I’ve been procrastinating writing an update because (get ready for it) I’ve been having a mild case of culture shock the past two weeks and was hesitant to write for fear that my mild negativity would come through. What I realized this morning, however, was that I shouldn’t be afraid to admit that when I’m having a hard time. I’ve had a joke for the past week or so that although my mind loves Morocco, my body doesn’t. This joke was due to the fact that I really haven’t been healthy for about three weeks. Two weeks of generally not feeling great culminated last Sunday night for me when I was up all night with a fever of about 102.7. After getting on flu medicine and breaking my fever, I was upset, and mildly concerned, that I wasn’t feeling 100%, or even 80%, better by Friday. So, I took the advice of my family and friends and went to a doctor. After two appointments with him and a few trips to the “laboratorie,” it is confirmed – I have “Entameoba histolytica”. This is a parasitic protozoan that is extremely common in Morocco. According to my doctor it is “sometimes” difficult to get rid of, but he assured me we will get rid of it… eventually. I spent the past three days on a Moroccan version of the “BRATT” diet – eating nothing but rice, bananas, boiled carrots, black tea and mineral water. This regime was awful for me. The sickness, the awful diet restrictions and the fact that I have gained weight in Morocco (due, in part, to my new friend living in my intestinal tract) I have had a rough couple of days. Apparently my new friend has been sucking the nutrients out of my diet (which is also why I’m more susceptible to other diseases – aka the flu) which has also made my body go into a kind of survival mode – making me convert most of the food I’ve eaten into fat. Great, right? So let’s just say I’ll be happy to see him go. My “body hating Morocco” has infected my “mind loving Morocco” and I’ve been kind of frustrated with my current state.
But I’m hoping that I am on another new medicine, and I can go back to eating semi-normally, things will start to pick up.

On most other fronts, life in Meknes is still great. Teaching has been going really well, which is actually a big accomplishment given my physical ailments last week. I had to postpone my Darija tutoring because of my sickness, but this week it will begin once again.  I bought a stovetop which is wonderful because now I can begin to really cook my own meals. I currently have two big pots of chickpeas soaking so that I can make hummus and chickpea soup later on today and tomorrow. Matt visited me this weekend and was a savior because he brought me the rice and carrots that I needed for my BRATT diet. Because I did not yet have a stove, I had been eating only bananas up until that point and was pretty grumpy. On Sunday he and I went to the Marjane (very similar to a Walmart in the United States, but fancy for Morocco so maybe more like a Target) where we wandered around and marveled at all of the things they had to offer: oysters, worcestershire sauce and really anything you would ever need (except, much to his chagrin, Heinz ketchup). We even found Tahini oil so that we can make perfect hummus! It was great to have a friend visit this weekend because we were originally supposed to all make the trek to El Jedida for the annual horse festival but I had to cancel due to my new friend, E. histolytica. Well, there’s always next year, right? : )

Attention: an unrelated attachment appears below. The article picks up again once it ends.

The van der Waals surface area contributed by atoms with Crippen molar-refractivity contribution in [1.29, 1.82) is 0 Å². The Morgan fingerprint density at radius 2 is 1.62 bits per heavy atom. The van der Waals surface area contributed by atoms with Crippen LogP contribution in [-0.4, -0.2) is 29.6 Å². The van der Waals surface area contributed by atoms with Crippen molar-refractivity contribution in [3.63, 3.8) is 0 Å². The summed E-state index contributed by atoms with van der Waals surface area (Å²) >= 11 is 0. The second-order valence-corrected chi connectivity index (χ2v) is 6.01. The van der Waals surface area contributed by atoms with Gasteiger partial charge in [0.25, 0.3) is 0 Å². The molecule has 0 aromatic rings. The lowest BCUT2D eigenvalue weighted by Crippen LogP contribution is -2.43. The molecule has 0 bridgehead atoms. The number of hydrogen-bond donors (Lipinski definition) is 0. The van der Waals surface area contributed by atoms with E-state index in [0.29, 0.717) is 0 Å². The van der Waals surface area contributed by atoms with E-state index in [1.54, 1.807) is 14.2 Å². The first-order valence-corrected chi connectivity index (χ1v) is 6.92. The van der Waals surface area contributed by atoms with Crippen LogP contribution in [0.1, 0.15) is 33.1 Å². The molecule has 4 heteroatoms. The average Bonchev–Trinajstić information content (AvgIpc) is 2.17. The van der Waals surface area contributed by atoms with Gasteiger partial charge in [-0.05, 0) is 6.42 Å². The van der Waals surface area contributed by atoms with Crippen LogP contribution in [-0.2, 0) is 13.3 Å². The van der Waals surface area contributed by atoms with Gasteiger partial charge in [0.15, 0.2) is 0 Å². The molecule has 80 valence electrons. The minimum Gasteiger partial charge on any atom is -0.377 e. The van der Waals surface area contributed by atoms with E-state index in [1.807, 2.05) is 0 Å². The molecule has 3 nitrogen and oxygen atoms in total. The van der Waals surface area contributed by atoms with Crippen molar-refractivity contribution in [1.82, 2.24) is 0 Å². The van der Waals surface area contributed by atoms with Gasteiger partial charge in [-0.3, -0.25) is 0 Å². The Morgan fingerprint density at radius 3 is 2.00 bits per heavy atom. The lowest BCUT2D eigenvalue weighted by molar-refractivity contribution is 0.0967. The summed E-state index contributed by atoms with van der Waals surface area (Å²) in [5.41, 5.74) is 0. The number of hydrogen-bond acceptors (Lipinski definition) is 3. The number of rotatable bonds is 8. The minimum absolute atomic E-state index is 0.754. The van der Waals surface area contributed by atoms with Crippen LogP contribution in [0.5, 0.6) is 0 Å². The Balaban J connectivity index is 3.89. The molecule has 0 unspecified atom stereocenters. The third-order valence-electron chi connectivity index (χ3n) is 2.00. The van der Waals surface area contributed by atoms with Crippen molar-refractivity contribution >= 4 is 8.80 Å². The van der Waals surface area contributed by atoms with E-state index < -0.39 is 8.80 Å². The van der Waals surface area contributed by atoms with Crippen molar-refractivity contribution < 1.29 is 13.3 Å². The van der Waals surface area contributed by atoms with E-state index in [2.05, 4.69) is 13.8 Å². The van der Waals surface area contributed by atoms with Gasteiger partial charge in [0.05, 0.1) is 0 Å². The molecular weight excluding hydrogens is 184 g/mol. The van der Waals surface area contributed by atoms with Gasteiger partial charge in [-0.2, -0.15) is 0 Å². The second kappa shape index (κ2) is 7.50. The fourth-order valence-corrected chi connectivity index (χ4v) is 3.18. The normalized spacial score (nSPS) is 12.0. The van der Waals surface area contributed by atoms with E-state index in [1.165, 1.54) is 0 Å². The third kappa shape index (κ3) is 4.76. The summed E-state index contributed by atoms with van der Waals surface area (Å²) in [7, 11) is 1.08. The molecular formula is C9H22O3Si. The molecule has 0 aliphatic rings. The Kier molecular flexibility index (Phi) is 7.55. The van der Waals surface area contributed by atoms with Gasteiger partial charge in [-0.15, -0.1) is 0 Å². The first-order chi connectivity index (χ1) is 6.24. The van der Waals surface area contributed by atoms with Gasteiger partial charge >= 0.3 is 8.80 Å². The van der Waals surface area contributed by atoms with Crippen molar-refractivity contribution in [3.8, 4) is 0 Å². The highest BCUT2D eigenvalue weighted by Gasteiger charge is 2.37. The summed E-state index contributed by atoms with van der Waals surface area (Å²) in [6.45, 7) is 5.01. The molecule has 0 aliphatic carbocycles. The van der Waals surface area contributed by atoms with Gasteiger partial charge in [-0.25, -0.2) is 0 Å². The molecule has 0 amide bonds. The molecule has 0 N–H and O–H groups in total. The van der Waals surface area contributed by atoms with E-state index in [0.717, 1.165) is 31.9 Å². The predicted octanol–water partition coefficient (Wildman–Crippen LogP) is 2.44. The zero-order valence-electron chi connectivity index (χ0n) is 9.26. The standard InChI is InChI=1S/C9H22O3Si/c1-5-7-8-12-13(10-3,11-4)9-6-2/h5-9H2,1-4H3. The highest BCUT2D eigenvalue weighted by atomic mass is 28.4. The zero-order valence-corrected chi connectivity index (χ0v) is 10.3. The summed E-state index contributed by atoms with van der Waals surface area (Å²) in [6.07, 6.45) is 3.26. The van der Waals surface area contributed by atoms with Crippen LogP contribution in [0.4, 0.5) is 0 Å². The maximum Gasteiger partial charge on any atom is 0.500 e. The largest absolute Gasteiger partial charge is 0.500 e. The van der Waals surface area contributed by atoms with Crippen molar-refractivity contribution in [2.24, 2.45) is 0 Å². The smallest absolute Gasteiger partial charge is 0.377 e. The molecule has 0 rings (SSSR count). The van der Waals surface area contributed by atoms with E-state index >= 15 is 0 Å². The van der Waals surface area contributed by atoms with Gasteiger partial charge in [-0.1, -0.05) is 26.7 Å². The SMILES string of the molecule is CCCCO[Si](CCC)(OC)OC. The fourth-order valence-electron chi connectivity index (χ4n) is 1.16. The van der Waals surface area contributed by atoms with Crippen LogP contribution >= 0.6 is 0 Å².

It’s October 25th, which is insane. Last night I was lesson planning and trying to figure out when I wanted to give my classes their midterm exam. Eid Al-Adha is arguably the biggest holiday on the Islamic calendar and falls this year on November 17/18th. This means that we won’t have classes that week. I realized that this means that I must give my midterm exam before the holiday so that they can get them back the week after the holiday and have enough time left in the semester before the final to fully understand where they stand in the class (grade wise). I looked at the calendar and realized that this means my midterms will be on November 10th/11th. This sounded good, until I realized that that means that I only have two class before the midterm! Yikes! Time is FLYING! Before we know it, it will be Thanksgiving! Thanksgiving is a strange holiday for me. Arguably it is my favorite holiday of the year because I love that everyone regardless of religion etc. in the United States celebrates it. I love that I can go home and have wonderful family time and then see all of my friends who are celebrating in similar ways. I also usually love that it is so close to Christmas; it’s like a little preview of real quality, relaxing time with family and friends. I really love this holiday, a lot. But for some reason out of the last three years, I have spent two Thanksgivings outside of the United States! It’s weird to think about my life in this t way. Two years ago I was in Florence, Italy thinking about how it was sad that I was missing Thanksgiving at home. Today, I am in Meknes, Morocco having a very similar thought. I love travelling but I really wish, call me a Harry Potter nerd, that we could all apparate to see those that we loved on special occasions.  Thanksgiving will be wonderful in Morocco, though. Our gracious Fulbright director believes that it is necessary (which it absolutely is) to have some “in-house” training and “regrouping” around that time so he has invited us to spend Thanksgiving with him in Rabat and then spend a few days having seminars etc. The other ETAs have become my family here in Morocco and, if I can’t be with my family and friends at home, there is nowhere else I’d rather be than with them on this, as my students say, “preferred” holiday.

Thanks for the emails, comments and facebook messages. I miss you all!

For those of you in the states, I hope you are enjoying a beautiful fall. I miss fall and leaves and pumpkin and apple picking.

I also miss Chai Teas from Starbucks, so drink one and think of me.

Love.